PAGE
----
SCOTTSDALE, Ariz. — Two topside food distribution industry figures — one a manufacturer, one a retailer — issued a challenge to the industry last week to seat a conference that would seek to discover a positive solution to the nation's obesity problem.
The call was issued by Indra K. Nooyi, chairman and chief executive officer, PepsiCo, during a session of the Food Marketing Institute Midwinter Executive Conference here. The call was later supported in a separate session conducted by Steve Burd, chairman, president and CEO, Safeway.
The concept of the solution proposed by Nooyi is that the industry must recognize the immensity of the obesity problem and ought to seize control of solution dynamics before unenlightened solutions emerge and prevail, presenting a threat to the industry.
She framed the situation by specifying that “this is a very serious problem. Obesity puts at risk the population's quality of life, it reduces productivity and drives up health care costs. In certain places of this country, up to half the population is overweight. Now, for the first time, increasing life expectancy [from one generation to the next] may be thrown into reverse.”
The cause of the problem, she asserted, is a simple one: People consume too many calories and expend too few. It's generally thought that the problem is on the intake side. Yet, she said, most of the population doesn't take in substantially more calories than ever. Instead, the problem is that too few are being burned.
The reasons she cited for low caloric expenditure are the obvious ones: Much of the population works in offices, not as laborers; suburban life discourages walking; and few schools today mandate physical education for fear of litigation in the event of injury. Now, she said, “We need to make a conscious effort to burn the calories that the population used to burn without even thinking about it [when manual labor was the norm].”
The danger is that if the industry doesn't act to devise a way to get large numbers of people to increase their rates of activity, governmental regulation of food content may result: “We need to stop the blame game, because there is no one silver bullet that can solve this problem. We need to act before the government gets into the kitchen.”
She called for the industry to come together to propose solutions that campaign for a basic cultural change so that society favors exercising in much the same way campaigns of a generation ago were successful in changing the culture to favor the use of seat belts in autos. “We must make the right choice the easy choice.”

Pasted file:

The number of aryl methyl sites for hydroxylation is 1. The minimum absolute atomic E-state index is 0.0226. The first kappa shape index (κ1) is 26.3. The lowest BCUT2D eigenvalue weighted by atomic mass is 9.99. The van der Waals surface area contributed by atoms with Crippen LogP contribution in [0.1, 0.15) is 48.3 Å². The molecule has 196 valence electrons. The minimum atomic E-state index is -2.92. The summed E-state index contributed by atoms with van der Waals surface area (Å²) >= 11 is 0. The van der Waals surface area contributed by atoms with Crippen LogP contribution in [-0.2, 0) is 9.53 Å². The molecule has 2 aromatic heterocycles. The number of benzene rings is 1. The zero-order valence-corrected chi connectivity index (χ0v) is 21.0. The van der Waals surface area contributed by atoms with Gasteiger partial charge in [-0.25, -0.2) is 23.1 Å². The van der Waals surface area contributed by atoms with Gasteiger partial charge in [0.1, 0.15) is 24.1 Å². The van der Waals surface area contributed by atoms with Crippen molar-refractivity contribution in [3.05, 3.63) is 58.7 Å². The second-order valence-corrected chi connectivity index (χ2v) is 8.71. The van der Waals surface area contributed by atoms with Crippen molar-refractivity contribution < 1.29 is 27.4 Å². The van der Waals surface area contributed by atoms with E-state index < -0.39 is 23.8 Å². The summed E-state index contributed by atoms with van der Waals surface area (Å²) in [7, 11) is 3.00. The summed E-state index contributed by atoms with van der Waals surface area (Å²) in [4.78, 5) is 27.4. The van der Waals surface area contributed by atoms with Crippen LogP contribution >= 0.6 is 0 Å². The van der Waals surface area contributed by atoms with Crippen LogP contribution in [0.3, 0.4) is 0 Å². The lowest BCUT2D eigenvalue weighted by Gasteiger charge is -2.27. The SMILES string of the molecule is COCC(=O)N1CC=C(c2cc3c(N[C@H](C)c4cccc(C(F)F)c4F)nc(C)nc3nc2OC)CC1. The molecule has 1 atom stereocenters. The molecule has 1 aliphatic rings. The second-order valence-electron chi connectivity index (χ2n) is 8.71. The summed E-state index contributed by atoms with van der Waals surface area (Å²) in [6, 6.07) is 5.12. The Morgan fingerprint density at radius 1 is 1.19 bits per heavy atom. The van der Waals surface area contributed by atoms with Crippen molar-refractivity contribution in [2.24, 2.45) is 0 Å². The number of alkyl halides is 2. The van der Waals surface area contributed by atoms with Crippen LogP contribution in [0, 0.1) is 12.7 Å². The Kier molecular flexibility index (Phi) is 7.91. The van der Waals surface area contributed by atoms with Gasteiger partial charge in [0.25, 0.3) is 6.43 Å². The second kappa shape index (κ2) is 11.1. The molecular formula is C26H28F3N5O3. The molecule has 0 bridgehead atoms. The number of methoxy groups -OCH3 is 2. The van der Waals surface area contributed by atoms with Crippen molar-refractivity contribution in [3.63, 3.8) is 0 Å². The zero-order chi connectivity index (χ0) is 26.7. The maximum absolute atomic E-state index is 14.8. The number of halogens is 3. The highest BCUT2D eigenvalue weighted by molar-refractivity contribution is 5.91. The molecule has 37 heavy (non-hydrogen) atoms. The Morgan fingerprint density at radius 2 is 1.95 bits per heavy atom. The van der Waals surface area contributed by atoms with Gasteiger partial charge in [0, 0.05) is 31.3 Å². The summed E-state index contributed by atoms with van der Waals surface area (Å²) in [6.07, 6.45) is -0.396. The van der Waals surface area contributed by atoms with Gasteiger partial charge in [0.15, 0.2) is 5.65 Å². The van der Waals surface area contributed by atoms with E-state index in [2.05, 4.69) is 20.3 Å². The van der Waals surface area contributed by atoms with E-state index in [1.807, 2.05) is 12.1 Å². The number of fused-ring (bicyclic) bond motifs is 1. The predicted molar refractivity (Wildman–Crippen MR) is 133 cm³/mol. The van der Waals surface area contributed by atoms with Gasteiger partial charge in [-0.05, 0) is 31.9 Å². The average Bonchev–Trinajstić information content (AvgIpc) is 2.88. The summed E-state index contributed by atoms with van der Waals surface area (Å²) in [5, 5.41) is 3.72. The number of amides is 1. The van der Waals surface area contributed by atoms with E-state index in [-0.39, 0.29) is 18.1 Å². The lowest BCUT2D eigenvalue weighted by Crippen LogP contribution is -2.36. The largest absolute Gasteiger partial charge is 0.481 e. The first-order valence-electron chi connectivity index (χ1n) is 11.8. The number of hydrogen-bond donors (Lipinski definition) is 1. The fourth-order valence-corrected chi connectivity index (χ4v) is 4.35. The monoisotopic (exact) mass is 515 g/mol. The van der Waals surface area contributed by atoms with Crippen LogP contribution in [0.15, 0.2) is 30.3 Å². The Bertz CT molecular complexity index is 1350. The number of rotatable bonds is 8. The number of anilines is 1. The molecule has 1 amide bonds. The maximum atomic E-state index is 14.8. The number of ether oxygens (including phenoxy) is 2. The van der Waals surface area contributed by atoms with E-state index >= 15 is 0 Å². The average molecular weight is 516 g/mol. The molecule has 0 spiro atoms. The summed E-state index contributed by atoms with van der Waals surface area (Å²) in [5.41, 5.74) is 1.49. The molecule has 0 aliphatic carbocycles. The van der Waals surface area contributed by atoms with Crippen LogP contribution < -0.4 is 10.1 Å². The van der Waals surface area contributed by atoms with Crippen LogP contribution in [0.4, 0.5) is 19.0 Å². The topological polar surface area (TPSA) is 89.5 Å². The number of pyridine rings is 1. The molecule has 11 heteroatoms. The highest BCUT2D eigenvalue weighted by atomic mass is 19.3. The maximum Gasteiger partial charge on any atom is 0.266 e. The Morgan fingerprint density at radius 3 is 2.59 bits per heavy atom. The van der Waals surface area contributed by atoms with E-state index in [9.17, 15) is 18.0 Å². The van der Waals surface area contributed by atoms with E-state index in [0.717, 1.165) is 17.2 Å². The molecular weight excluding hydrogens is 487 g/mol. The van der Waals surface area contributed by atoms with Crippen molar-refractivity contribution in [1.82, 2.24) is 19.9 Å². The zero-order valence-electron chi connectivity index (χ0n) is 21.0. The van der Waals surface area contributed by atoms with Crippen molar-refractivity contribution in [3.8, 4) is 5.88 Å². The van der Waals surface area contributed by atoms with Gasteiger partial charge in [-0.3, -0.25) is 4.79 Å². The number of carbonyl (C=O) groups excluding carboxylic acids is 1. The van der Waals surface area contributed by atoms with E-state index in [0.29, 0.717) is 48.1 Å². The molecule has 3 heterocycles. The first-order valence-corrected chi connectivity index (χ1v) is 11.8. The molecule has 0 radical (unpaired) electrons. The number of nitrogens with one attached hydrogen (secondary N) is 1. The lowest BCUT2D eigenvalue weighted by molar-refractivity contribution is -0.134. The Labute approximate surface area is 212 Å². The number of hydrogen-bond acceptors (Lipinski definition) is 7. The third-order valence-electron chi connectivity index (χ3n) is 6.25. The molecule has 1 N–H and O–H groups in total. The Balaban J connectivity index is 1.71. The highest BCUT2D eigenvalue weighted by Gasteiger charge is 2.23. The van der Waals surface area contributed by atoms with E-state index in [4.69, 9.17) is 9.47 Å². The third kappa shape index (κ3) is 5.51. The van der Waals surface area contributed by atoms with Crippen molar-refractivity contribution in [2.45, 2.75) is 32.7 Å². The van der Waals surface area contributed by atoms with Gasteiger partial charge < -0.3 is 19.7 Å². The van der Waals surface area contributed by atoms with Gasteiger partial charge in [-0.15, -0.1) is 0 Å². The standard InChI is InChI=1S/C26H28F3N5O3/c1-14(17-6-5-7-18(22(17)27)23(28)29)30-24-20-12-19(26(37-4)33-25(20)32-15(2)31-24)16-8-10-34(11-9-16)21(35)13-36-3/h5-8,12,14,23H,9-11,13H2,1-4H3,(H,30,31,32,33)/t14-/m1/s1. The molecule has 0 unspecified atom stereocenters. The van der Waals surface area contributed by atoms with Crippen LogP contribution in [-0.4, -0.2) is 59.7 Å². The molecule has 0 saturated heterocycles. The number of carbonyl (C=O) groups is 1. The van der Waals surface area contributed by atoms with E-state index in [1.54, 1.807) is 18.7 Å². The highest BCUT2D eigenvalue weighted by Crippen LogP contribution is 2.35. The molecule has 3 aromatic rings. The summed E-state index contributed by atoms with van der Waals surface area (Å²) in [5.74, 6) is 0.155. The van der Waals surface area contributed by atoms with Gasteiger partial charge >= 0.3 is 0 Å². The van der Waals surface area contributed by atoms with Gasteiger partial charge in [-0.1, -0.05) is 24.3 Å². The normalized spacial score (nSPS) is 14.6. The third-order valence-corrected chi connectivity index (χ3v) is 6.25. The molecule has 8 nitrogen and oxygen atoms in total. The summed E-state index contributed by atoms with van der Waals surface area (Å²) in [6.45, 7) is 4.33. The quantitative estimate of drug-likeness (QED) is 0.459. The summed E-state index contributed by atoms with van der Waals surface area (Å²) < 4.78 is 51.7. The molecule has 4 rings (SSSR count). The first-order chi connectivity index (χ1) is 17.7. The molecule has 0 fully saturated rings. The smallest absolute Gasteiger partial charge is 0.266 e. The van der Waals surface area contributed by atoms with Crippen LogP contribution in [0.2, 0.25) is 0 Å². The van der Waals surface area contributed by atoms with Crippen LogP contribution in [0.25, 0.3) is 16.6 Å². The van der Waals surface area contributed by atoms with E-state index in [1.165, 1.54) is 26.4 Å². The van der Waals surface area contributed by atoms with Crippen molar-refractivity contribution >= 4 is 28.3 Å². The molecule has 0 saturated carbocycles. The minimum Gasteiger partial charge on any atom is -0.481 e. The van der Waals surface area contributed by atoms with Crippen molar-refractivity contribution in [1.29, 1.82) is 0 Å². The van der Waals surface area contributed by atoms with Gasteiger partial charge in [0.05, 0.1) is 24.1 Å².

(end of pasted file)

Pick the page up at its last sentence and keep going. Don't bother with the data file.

Following Nooyi's call to action, Burd addressed the session on issues concerning the cost of health care. Later in his presentation, he too backed Nooyi's call for an industry meeting to find solutions to the obesity problem. He said it should be a day-long meeting and should be seated immediately under the aegis of FMI and the Grocery Manufacturers Association. Burd asked members of the audience to stand if they agreed with the need for such a meeting and would be likely to participate. A large proportion of audience members rose to their feet. Although it wasn't immediately clear at the sessions how others might indicate an interest in joining the meeting or obtain further information, when queried by SN, an FMI spokeswoman said such information would be available on the FMI website, www.fmi.org. (Click on the Health and Wellness link under “check it out.”) The central part of Burd's presentation was a reprise and update of a presentation he made at last year's Midwinter conference about efforts at Safeway to project market forces into the battle to contain health care costs. “Market forces are absent in the health care sector,” he said. “There is no way to find the cost of care and the quality of care. Trade-offs can't be made in health care.” Safeway's approach to the problem involves several aspects, including promoting exercise and reducing the cost of healthy foods at the company's cafeteria. Financial incentives are offered to employees in the form of refunds on their insurance costs if they agree to ameliorate potentially costly conditions, such as by losing weight or abstaining from smoking. Efforts are also being made to discover cost factors so that knowledgeable choices about health care can be made. For instance, he said, within a short distance of Safeway's headquarters in Pleasanton, Calif., a colonoscopy can cost from as little as $634 to as much as $6,800. Hernia-repair surgery can be obtained for as little as $2,148 up to a high of $6,803. Moreover, Burd said, a concierge service will soon be established at Safeway. The office will work with employees and their families who are facing health challenges to help them make sound decisions. “This has never before been done at a company,” he said. “This will be a way to guide people through treatment experiences and help them select the right treatment.” To date, Burd said, Safeway's fledgling program to reduce health care expenditures has lowered costs by 13% annually. He pointed out that the reduction was net to Safeway and its employees, not a shifting of costs from Safeway to its employees. Burd also promoted the newly formed Coalition to Advance Healthcare Reform. CAHR, chaired by Burd, is intended to make techniques that have led to the reduction in health care costs won at Safeway available to other businesses. CAHR now has more than 50 members. Burd said private action holds the potential to “dictate” future national policies to the government, because political leaders are looking for solutions to runaway health care costs, but they need to be shown a method that really works.